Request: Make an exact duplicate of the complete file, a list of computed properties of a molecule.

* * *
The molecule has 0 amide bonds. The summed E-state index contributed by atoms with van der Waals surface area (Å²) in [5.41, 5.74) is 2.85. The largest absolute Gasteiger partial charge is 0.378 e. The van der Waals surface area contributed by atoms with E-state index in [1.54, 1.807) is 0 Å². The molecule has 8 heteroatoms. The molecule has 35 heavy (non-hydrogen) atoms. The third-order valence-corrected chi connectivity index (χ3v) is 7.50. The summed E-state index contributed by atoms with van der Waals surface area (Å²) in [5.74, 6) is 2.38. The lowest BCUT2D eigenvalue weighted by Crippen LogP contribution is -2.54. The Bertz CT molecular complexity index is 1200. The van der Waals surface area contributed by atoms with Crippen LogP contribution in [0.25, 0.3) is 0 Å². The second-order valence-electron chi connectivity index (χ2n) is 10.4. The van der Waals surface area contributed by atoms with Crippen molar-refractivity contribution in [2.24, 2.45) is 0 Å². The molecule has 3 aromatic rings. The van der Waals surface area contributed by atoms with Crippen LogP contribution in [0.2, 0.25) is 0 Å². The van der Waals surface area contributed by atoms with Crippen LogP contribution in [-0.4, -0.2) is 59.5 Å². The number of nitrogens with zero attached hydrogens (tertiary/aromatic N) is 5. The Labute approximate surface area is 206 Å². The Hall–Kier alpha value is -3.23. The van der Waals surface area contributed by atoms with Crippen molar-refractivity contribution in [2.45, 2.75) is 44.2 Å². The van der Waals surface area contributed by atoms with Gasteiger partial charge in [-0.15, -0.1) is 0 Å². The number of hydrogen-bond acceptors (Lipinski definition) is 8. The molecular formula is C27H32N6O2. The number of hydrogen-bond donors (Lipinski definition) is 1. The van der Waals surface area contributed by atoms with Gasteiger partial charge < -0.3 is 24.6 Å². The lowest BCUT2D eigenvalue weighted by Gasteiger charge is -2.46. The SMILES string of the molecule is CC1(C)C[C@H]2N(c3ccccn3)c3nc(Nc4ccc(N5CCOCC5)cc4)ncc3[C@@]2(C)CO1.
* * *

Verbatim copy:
The molecule has 0 amide bonds. The summed E-state index contributed by atoms with van der Waals surface area (Å²) in [5.41, 5.74) is 2.85. The largest absolute Gasteiger partial charge is 0.378 e. The van der Waals surface area contributed by atoms with E-state index in [1.54, 1.807) is 0 Å². The molecule has 8 heteroatoms. The molecule has 35 heavy (non-hydrogen) atoms. The third-order valence-corrected chi connectivity index (χ3v) is 7.50. The summed E-state index contributed by atoms with van der Waals surface area (Å²) in [5.74, 6) is 2.38. The lowest BCUT2D eigenvalue weighted by Crippen LogP contribution is -2.54. The Bertz CT molecular complexity index is 1200. The van der Waals surface area contributed by atoms with Crippen LogP contribution in [0.25, 0.3) is 0 Å². The second-order valence-electron chi connectivity index (χ2n) is 10.4. The van der Waals surface area contributed by atoms with Crippen molar-refractivity contribution in [2.24, 2.45) is 0 Å². The molecule has 3 aromatic rings. The van der Waals surface area contributed by atoms with Crippen LogP contribution in [0.2, 0.25) is 0 Å². The van der Waals surface area contributed by atoms with Crippen LogP contribution in [-0.4, -0.2) is 59.5 Å². The number of nitrogens with zero attached hydrogens (tertiary/aromatic N) is 5. The Labute approximate surface area is 206 Å². The Hall–Kier alpha value is -3.23. The van der Waals surface area contributed by atoms with Crippen molar-refractivity contribution in [2.45, 2.75) is 44.2 Å². The van der Waals surface area contributed by atoms with Gasteiger partial charge in [-0.15, -0.1) is 0 Å². The number of hydrogen-bond acceptors (Lipinski definition) is 8. The molecular formula is C27H32N6O2. The number of hydrogen-bond donors (Lipinski definition) is 1. The van der Waals surface area contributed by atoms with Gasteiger partial charge < -0.3 is 24.6 Å². The lowest BCUT2D eigenvalue weighted by Gasteiger charge is -2.46. The SMILES string of the molecule is CC1(C)C[C@H]2N(c3ccccn3)c3nc(Nc4ccc(N5CCOCC5)cc4)ncc3[C@@]2(C)CO1.